This World Food Day, How Can Energy Efficiency Enhance Our Food System’s Affordability and Sustainability?
Every year, countries around the world come together to mark World Food Day, a day of worldwide awareness and action for ending global hunger by providing healthy and sustainable food for all. Today’s World Food Day is like no other before it: millions of people are facing food insecurity due to COVID-19, which has disrupted food supply chains and devastated economies around the world. The United Nation’s World Food Program was even awarded the Nobel Peace Prize last week for its efforts in confronting global hunger during the pandemic.
Unfortunately, in the long run, there’s an even bigger threat to global food security: climate change. Every 1°C rise in mean temperature could cause up to a 10% drop in crop yields. Addressing this problem is a double-edged sword: the food sector contributes more than 20% of global greenhouse gas emissions, meaning that efforts to scale up production to address food shortages could end up exacerbating the problem.
There is no silver bullet for providing the world’s nearly 8 billion inhabitants with a reliable and sustainable food supply, but at a point where our food and energy systems are deeply intertwined, one powerful tool that shouldn’t be left in the toolbox is energy efficiency.
How does energy efficiency help?
Reducing emissions in the food sector is notoriously difficult, if the “farting cow” controversy is any indication. Implementing energy efficiency in every step of the cycle is the quickest way to reduce this sector’s climate impact. Better energy management at plants that produce fertilizer, emissions standards for farm equipment, transportation efficiency in distribution, appliance standards for equipment used in storage and preparation, and energy-efficient waste management practices are just a few examples of how energy efficiency can reduce emissions without disrupting food production.
But beyond reducing the climate-warming emissions that threaten food security in the long run, energy efficiency’s cost saving power could also address food affordability. When energy is better optimized along production and processing chains, the cost savings may be passed along to consumers; e.g., if a farmer reduces their expenses by spending less money on tractor fuel, the reduced input costs may be reflected in the price you see at the supermarket. Less money spent on energy costs also frees up resources to be spent on ag-tech that can improve yields and sustainability, which is particularly important in developing nations where cost can be a significant roadblock to implementing tools such as water pumps and harvesting machinery.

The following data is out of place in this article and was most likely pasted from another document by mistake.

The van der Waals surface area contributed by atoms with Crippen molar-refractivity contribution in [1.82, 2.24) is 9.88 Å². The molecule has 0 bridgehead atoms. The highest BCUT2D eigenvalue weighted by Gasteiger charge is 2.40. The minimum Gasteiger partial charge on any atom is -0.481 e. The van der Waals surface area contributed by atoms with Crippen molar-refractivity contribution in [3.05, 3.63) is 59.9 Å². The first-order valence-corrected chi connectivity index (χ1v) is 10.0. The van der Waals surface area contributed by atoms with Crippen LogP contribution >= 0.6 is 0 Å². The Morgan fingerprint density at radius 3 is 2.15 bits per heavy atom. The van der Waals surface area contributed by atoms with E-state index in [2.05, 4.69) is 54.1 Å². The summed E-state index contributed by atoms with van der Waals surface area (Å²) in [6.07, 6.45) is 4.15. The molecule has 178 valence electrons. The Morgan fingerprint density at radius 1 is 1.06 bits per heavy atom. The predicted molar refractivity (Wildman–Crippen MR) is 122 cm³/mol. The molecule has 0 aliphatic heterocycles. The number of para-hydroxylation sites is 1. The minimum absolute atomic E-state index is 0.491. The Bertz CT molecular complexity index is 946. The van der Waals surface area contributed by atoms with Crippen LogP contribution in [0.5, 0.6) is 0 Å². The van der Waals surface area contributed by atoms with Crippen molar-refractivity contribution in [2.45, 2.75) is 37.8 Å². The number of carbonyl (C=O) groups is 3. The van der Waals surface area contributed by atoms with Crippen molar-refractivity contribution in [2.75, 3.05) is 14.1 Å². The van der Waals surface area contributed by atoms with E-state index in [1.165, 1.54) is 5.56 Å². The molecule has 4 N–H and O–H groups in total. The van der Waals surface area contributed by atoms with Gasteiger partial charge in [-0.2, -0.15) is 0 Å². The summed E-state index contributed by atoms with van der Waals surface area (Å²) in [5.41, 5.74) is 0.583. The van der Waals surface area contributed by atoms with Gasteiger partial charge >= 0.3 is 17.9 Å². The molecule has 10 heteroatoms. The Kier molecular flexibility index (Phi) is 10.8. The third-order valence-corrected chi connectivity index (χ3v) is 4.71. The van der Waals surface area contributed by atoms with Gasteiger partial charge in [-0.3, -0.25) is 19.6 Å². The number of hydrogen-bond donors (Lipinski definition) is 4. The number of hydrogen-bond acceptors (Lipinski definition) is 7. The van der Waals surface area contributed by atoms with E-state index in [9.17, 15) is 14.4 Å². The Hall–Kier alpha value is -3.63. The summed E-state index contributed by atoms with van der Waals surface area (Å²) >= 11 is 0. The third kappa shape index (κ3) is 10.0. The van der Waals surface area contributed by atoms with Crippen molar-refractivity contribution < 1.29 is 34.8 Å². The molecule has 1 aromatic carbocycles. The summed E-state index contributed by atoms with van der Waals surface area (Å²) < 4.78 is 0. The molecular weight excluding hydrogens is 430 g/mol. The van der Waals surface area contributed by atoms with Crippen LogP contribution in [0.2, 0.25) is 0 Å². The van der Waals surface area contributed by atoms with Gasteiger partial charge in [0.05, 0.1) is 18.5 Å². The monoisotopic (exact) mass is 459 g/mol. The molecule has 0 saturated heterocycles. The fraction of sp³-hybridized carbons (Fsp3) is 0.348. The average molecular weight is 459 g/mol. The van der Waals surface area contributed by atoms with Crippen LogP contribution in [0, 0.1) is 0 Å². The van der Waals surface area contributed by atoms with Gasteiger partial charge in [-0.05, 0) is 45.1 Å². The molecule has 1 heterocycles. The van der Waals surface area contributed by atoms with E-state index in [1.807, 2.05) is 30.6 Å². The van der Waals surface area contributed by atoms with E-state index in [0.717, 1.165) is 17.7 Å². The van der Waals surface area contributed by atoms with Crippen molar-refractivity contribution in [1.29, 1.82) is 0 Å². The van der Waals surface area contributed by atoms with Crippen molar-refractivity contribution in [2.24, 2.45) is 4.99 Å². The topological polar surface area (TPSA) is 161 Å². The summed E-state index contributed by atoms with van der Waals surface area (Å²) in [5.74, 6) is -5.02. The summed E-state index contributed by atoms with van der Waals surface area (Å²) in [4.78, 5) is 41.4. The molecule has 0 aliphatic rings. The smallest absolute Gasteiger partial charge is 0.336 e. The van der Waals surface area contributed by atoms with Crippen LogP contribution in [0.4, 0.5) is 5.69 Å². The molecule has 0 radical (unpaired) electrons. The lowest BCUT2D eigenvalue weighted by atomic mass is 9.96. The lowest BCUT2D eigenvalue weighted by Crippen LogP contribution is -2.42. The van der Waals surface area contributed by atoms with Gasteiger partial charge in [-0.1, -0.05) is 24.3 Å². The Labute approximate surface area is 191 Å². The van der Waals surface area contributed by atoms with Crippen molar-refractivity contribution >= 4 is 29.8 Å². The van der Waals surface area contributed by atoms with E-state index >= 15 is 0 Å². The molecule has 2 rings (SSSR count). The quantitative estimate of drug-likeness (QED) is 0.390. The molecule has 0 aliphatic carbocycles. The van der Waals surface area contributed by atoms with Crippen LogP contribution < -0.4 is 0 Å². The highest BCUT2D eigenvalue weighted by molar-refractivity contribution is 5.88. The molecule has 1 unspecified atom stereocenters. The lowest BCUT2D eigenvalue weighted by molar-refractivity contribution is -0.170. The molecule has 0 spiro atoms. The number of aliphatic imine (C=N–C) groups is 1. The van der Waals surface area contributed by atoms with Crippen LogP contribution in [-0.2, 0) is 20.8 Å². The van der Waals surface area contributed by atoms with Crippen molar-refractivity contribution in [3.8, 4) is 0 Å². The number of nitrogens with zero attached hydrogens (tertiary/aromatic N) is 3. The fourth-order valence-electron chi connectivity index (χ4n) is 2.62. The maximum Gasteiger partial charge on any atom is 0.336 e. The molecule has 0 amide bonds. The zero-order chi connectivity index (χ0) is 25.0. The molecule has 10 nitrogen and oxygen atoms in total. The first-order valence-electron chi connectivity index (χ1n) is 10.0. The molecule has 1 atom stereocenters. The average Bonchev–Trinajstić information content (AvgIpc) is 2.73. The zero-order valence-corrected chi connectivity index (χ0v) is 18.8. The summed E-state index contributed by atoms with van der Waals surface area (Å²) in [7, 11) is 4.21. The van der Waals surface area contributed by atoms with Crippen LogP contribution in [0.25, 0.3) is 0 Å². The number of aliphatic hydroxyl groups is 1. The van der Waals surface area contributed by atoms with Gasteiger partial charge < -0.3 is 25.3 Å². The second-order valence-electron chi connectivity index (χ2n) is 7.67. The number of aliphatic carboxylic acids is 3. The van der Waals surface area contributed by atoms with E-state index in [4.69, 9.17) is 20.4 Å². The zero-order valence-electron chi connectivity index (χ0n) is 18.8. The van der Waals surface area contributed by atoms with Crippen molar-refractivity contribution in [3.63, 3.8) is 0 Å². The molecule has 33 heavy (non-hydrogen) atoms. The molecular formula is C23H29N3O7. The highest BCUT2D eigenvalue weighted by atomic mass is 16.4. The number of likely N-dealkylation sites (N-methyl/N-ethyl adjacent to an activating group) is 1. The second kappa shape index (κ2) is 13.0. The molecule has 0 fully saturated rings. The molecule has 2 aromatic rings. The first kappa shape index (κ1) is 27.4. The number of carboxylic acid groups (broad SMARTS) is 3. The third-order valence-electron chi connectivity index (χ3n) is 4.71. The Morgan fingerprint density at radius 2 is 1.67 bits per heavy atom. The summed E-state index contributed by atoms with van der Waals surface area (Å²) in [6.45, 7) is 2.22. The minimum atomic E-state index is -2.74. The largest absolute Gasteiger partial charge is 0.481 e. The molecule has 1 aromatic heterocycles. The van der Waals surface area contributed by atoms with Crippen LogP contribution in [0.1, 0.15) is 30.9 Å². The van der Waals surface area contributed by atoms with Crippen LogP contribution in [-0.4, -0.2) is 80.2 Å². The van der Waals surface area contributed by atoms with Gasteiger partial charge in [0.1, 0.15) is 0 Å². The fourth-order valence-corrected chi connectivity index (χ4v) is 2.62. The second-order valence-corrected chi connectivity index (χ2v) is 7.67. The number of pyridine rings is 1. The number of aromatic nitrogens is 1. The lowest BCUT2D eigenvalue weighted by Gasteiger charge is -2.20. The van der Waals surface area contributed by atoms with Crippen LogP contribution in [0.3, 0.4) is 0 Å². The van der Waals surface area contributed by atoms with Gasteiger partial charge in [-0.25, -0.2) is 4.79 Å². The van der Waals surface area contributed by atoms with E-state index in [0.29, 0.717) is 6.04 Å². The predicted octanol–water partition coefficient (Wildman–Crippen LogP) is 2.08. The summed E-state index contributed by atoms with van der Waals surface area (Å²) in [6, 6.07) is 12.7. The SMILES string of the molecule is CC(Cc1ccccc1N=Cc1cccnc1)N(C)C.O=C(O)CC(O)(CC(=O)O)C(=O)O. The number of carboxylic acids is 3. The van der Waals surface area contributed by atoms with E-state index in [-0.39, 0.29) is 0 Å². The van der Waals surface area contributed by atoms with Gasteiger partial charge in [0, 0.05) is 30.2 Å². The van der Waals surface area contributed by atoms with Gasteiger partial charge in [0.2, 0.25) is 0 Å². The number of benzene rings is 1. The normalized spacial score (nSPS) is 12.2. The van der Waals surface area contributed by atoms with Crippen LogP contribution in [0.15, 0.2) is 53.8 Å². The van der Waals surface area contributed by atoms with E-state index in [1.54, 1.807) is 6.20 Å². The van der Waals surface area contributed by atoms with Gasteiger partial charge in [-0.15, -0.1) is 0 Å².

What’s being done?
Energy efficiency has already made great strides in some areas of our food system. Between 1990 and 2018, emissions from fuel combustion in U.S. agriculture dropped by more than 4.5 million metric tons of CO2 equivalents. But overall, the trend is going in the wrong direction: A 2010 U.S. Department of Agriculture study found that the food sector was undergoing one of the largest rises in per capita energy use nationwide, largely due to trends such as more packaged food and longer transportation distances between farm and table. Globally, as energy-intensive production and processing tech becomes more widely available, we can expect to see energy use further rise.
We have the tools and technology at our disposal to counter this trend: From the U.S. Department of Agriculture’s grants for energy efficiency improvements on farms, to smart factory technology for food processing, to UNIDO’s efforts to increase efficiency in global cold chains – and even down to an individual purchasing an energy-efficient fridge – for every piece of the complex food sector puzzle, there is an existing energy-efficient solution. Scaling up theses efforts in the timeframe needed to address climate and affordability issues will require a unified effort from governments, NGOs, private companies, and citizens to prioritize the issue, as well as greater deployment of smart and connected technologies, such as precision agriculture methods, that can closely monitor and optimize resource consumption.
This World Food Day and last week’s Noble Peace Prize announcement serve as a reminder that at a moment of crisis for food security worldwide, we must think outside the box to provide for our world’s population. Optimizing energy consumption benefits our planet, and therefore the land we depend upon to put food on our tables, while reducing costs every step of the way. We must put people, and particularly the most vulnerable among us – at the forefront of our vision to drive the action needed.
Learn more about the Alliance’s efforts to advocate for energy-efficient policies in all sectors of our economy, including by scaling up digital technologies. The Energy Efficiency Global Alliance, which the Alliance serves as Secretariat for, also seeks to unite worldwide efficiency efforts with the ambitious goal of achieving a global three percent annual efficiency improvement.